Cutting Edge Technology
If you’ve owned your rugs long enough to have them cleaned a time or two, you’ve no doubt heard it explained that for centuries, rug weavers and nomadic owners have cleaned their own rugs by beating them with sticks, throwing them in rivers and drying them in the open air on the massive rocks that line the rivers. And while every bit of that is true, a few things were left out. First, the rugs are made to sound as though they’re not only able to withstand this treatment, you’re led to believe they somehow prefer it!!! Second, while cleaning techniques hadn’t changed much until recently, the rugs themselves have been in a quality of construction freefall! From instable dyes, manufacturing shortcuts, painted foundations, mixed construction materials, to designers requests for unusual colors, mass production, and cheaper prices, today’s rug cleaner has to possess far more knowledge than the did generations that preceded us. This is not to say that the techniques were wrong for their time, but with the changes in rugs and the technology available, a cleaner with the option wouldn’t dare to do the things his grandfather did for a modern rug, and an antique rug can be cleaned far more completely and far more gently by using a modern spin on a traditional approach.
The Four Steps of Rug Cleaning
Let us explain. You see the part our ancestors had right was that to clean thoroughly required four steps: dusting, washing, rinsing and drying. But the perversions of that process that exist today are so frightening that we were literally pushed into this business because we couldn’t stand to see what was being passed off as clean by our local rug cleaners.
Dusting – The importance of this can’t be overstated. Before the rug is wet, loose particles have to be removed. Failing to dust or dusting poorly means that particles left in the rug will become sticky mud when the rug is wet and be infinitely tougher to remove. Cleaners have a variety of methods to dust rugs, from a basic vacuum, portable beaters, forced air blown through the rug over grates, or mechanized beaters that evenly beat the back of the rugs as they’re fed through a larches auto mated machine. In our experience, only forced air or a mechanized beater is thorough enough, and that’s all your rugs will see in our care.
Washing – the differences in techniques used here are terrifying. We saw steam cleaning in homes – not only is this ineffective, (obviously! they decided not to dust), but it’s brutal to the fiber of the rug and even worse on the hardwood floor beneath. If your rug cleaner has been using this technique in your home, pour yourself a drink before you pull up the corner of you rug to look at your floor, there’s a very good chance you’re going to find significant and irreversible hardwood damage. We also saw non-steam, truck mounted or portable extraction techniques in the home. Why? Because its easier and you didn’t know enough to protest. The top of you rug will look great, but the health of you rug’s pile and the health of those crawling around on the rug is a different story. But far more common are the guys taking your rug to their shops to do an actual washing… but Buyer beware!!!. While washing rugs far and away a better method, washing rugs comes in many forms. The most common is pit washing. Here your rug is placed in an inflatable pit, submerged, and scrubbed WITH A ROTARY FLOOR SCRUBBER like the one used to polish your high school gym floor. Soaps are pushed into the rug and agitated by the scrubber at high speeds. We both nearly fainted the first time We witnessed a Tabriz put through this. Not only is the fiber being abused by an abrasive scrub head or bonnet but the river current concept that our ancestors relied to push the soaps and contaminants through the rug and out the other side has been omitted by sheer laziness at the rug’s expense. Rest assured, your rug can withstand this, but each time it does it’s remaining life is reduced; partly from the abrasive technique and in part from the amount of chemical and soil left in the rug.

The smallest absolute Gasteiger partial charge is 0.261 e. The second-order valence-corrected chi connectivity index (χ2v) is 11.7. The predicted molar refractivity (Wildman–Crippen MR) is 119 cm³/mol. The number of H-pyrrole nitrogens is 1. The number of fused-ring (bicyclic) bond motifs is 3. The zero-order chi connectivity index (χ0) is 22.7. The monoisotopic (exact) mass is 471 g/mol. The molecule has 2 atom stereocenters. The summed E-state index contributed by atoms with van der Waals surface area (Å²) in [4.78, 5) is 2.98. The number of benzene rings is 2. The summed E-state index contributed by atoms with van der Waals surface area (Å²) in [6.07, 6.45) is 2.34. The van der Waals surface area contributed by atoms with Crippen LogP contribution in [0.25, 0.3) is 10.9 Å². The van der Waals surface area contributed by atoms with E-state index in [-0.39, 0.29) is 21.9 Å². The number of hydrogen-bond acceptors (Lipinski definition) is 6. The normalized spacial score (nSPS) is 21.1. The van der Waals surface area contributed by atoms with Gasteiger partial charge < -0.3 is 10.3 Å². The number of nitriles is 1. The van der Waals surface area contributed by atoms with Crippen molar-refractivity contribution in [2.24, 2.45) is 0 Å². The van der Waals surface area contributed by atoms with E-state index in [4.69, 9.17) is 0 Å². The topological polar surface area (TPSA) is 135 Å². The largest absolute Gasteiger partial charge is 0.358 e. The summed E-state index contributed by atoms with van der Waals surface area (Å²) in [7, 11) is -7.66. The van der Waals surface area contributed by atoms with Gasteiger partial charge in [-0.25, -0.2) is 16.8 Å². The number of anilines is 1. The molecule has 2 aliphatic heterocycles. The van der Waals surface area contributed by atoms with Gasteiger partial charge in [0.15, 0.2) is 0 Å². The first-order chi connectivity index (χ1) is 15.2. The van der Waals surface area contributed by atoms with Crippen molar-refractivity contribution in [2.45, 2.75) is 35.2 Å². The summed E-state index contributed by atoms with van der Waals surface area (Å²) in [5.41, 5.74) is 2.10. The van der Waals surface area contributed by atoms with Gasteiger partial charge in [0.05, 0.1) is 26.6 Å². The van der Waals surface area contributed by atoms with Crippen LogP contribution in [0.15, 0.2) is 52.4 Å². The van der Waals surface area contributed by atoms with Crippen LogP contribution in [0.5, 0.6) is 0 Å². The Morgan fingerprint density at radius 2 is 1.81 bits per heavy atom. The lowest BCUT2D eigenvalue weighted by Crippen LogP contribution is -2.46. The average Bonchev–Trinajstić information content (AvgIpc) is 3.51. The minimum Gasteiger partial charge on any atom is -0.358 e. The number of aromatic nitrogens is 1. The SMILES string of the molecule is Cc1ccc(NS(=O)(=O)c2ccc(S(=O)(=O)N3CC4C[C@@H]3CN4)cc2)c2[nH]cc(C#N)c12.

In some instances, the largest and oldest cleaners in the country possess a true American Masterpiece, the Moore Machine! Few remain of the Ohio-based company’s relics, but they’re nursed along by those lucky enough to have them because they’re gentle giants that are fast and that evenly flush the rug with water to recreate the current of a river and cleanse through the rug as opposed to working over only the surface. And yet, even the great Moore machine has been surpassed in the time since the Moore’s stopped making their monsters in the late part of last century.